Knowing when to Speak up and when to Zip it up!




What do you do when...

You meet your friend who is currently in a relationship or courtship, and you know without an iota of doubt that should this courtship lead to marriage, there’s bound to be misery, which might or might not lead to divorce? I mean, all the red flags are waving dangerously in your face, and giving you cold shivers, but you don’t really want to say anything because you don’t feel it’s your place.

If this person was a chummy buddy of yours, whom you could share everything except toothbrush and underpants with, it would have been easier for you to speak up, like hot knife on butter. But even though this person is your very good friend, you are not close.

So you feel you are in a damned-if-you-do-damned-if-you-don’t situation.

I met a lady out of the country about 3 years ago. We started talking because we needed to work together in the hair care industry. I met her in 2014 for the first time. Between 2014 and 2015 when I met her for the second time, we had grown a bit closer, and I knew she had started a relationship. Anyway, during my next visit to her, I noticed few red flags.


First of all, her motive for wanting to get married wasn’t right; she was just eager to leave the house, cos she felt her parents were stressing her. The guy was a single father of a very young toddler, and he was her primary care taker. The girl’s mum died at childbirth, and the girl was a bit unstable mentally. She also kept mentioning how the guy had so much money from his side hustle, even though his primary job is a very very blue collar job. The age difference was another flag. There were just so many of them.

The combination of both of them just wasn’t good, but I couldn’t say anything. Even her parents were against the relationship. So who was I to talk, if she wouldn’t listen to her parents? She had moved back to her parents’ house from the country she and her fiancĂ© were staying. Some months later, she moved back to the country to her fiancĂ©, and later got pregnant. The two families organised a traditional wedding in absentia.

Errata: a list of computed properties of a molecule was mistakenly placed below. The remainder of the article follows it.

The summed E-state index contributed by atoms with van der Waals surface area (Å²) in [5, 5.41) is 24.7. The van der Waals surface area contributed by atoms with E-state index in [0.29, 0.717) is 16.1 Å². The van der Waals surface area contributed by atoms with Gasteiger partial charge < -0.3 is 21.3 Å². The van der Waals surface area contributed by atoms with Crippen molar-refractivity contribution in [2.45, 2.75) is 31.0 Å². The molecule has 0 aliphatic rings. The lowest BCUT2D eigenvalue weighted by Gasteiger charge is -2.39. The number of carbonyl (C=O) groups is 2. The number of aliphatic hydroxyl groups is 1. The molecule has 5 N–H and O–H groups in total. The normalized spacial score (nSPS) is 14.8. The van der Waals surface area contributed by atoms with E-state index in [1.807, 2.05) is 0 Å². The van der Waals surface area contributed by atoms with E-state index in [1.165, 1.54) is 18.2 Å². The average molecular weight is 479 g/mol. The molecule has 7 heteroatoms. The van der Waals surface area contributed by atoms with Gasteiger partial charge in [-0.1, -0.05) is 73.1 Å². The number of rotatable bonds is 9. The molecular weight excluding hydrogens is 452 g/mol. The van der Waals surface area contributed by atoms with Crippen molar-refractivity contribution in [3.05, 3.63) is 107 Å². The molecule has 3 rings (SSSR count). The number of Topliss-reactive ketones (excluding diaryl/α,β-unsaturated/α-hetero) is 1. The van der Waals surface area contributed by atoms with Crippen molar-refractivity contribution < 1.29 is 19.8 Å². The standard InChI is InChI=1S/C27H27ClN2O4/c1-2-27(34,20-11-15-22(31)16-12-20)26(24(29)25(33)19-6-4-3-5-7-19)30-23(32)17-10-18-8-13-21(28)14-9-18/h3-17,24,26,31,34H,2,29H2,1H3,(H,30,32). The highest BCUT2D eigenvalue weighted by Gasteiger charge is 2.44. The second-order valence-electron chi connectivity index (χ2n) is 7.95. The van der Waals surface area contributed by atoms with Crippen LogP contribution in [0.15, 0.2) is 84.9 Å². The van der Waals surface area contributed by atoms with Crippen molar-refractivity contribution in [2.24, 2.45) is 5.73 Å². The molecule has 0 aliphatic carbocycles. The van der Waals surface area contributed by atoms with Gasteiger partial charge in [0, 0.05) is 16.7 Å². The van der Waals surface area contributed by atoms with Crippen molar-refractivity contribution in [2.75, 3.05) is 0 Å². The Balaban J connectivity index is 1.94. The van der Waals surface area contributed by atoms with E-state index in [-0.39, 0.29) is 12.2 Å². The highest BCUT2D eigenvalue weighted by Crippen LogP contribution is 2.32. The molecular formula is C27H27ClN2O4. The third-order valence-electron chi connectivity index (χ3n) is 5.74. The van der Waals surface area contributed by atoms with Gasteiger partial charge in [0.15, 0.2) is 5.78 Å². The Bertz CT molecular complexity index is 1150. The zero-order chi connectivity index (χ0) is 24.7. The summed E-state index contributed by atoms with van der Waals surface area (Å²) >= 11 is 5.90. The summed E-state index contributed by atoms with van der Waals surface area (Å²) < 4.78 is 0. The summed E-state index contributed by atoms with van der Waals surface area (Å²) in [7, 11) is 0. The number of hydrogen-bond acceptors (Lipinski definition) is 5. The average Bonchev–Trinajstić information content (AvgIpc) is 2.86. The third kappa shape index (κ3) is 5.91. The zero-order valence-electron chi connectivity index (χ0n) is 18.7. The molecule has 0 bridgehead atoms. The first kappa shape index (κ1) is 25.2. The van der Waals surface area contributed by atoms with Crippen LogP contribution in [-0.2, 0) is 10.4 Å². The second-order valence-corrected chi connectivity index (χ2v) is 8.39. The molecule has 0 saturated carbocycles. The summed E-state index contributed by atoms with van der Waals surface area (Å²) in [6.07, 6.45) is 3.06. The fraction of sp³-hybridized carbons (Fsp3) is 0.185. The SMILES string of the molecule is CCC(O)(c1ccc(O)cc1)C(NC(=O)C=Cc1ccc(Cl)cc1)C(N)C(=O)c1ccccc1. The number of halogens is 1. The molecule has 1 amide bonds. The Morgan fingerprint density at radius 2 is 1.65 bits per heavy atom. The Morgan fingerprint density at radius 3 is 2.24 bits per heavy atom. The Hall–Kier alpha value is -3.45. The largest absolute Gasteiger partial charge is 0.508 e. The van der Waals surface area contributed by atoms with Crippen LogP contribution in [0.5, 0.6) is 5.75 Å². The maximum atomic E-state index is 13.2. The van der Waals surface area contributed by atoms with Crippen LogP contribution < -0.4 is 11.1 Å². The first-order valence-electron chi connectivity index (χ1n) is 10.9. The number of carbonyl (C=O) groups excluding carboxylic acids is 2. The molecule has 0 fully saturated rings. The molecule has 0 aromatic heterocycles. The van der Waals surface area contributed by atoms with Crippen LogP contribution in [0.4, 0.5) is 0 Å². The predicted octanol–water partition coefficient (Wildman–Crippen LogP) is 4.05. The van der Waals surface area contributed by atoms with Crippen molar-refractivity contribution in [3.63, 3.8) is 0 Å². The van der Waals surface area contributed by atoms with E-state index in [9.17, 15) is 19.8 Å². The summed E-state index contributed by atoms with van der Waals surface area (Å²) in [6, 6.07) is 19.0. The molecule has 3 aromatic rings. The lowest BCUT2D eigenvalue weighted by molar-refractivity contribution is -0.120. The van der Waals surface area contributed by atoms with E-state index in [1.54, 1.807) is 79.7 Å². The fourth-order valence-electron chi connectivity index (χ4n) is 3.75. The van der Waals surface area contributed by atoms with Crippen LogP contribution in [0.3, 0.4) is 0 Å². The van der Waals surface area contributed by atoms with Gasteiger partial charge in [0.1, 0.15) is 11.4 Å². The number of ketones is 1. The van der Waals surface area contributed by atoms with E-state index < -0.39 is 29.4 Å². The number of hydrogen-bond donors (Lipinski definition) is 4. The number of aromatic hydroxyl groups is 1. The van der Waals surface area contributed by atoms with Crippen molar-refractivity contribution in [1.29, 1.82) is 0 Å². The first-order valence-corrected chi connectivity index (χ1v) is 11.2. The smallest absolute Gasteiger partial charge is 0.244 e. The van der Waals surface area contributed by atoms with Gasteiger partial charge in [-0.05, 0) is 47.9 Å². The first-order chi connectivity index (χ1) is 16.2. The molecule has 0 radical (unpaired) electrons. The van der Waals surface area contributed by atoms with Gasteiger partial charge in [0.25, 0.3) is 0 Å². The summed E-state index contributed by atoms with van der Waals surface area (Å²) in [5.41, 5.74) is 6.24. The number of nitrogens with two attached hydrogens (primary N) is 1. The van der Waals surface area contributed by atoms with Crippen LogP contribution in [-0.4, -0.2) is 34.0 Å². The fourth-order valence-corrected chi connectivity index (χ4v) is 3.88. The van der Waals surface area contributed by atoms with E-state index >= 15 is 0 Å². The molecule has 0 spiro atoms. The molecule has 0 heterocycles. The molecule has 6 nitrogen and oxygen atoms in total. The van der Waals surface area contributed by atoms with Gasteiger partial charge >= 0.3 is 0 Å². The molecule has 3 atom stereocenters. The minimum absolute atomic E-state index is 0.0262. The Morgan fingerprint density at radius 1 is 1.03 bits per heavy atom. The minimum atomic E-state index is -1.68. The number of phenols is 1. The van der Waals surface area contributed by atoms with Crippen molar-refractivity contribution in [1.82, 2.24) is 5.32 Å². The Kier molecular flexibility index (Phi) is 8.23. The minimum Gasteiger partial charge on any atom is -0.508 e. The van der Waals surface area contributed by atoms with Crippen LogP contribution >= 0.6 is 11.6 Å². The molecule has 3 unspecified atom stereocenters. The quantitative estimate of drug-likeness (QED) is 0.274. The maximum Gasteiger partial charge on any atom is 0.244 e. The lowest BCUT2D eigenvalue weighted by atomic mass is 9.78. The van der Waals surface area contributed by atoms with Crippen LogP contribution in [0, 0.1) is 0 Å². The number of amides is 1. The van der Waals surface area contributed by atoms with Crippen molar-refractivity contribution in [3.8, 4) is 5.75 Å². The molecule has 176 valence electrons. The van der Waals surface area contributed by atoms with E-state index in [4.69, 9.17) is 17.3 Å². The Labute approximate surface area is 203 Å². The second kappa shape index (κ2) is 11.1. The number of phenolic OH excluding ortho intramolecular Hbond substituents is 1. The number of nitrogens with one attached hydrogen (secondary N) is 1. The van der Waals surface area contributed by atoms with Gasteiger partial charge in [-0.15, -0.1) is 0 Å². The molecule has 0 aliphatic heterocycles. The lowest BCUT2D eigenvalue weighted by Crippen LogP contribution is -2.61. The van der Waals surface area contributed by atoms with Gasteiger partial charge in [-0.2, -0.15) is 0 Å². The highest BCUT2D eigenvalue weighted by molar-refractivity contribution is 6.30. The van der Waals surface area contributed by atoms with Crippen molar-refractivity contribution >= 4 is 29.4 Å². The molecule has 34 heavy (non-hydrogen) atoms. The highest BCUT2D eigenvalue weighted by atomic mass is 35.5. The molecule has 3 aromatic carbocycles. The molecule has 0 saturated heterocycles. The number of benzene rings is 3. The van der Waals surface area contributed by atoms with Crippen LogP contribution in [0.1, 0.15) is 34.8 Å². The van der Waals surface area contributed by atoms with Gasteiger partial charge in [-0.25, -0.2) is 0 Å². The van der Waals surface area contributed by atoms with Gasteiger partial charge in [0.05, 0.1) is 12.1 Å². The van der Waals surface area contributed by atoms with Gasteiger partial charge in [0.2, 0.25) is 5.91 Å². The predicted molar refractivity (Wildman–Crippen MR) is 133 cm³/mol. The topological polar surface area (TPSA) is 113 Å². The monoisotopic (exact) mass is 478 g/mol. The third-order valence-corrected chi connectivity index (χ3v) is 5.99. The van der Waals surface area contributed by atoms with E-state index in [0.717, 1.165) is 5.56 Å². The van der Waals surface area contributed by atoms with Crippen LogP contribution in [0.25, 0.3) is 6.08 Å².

I have tried to make the story as brief as possible so it doesn’t derail too much from the focus of this post.

Should I have spoken up? Every time she talked to me about her courtship in the past, I was as diplomatic as possible. I didn’t egg her on, but I never discouraged her, though I felt bad on the inside.
Even though I could see her walking into the lake of fire, I just felt it was never my place to point the danger out to her.
Was I wrong? I believe many of us have found ourselves in situations like this? And many more of us will still be? What would you do? Would you look the other way? Would you speak up, and give your advice/opinion even though you are not very close to the person? And I’m talking about situations when you are ABSOLUTELY SURE it’s a bad situation, not just a guessing game of two people being bad for each other.

16 comments

  1. I think you should've spoken up regardless.

    I have been in 2 situations that I remember very well. One is a someone that went into the video vixen business with the argument that she needed the money and she's not sleeping with the people. I said my own piece and she blocked me and stopped talking to me, atleast I did my part. It was left to her to listen.

    Another person - but this time she asked for my opinion as she is AS and in love with someone that is AS too which is a very bad idea and i told her what I feel she should do - Leave and don't look back. Will she listen? I don't know. But, I didn't keep quiet.

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    1. Yeah, it is better and easier when your opinion is asked.

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  2. Hatty it's not clear whether you're saying the girl herself is mentally unstable or whether the toddler daughter of the man was mentally unstable. Can you clarify?

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    1. Oh sorry. The child is mentally unstable. Her mother died at childbirth and some things went wrong.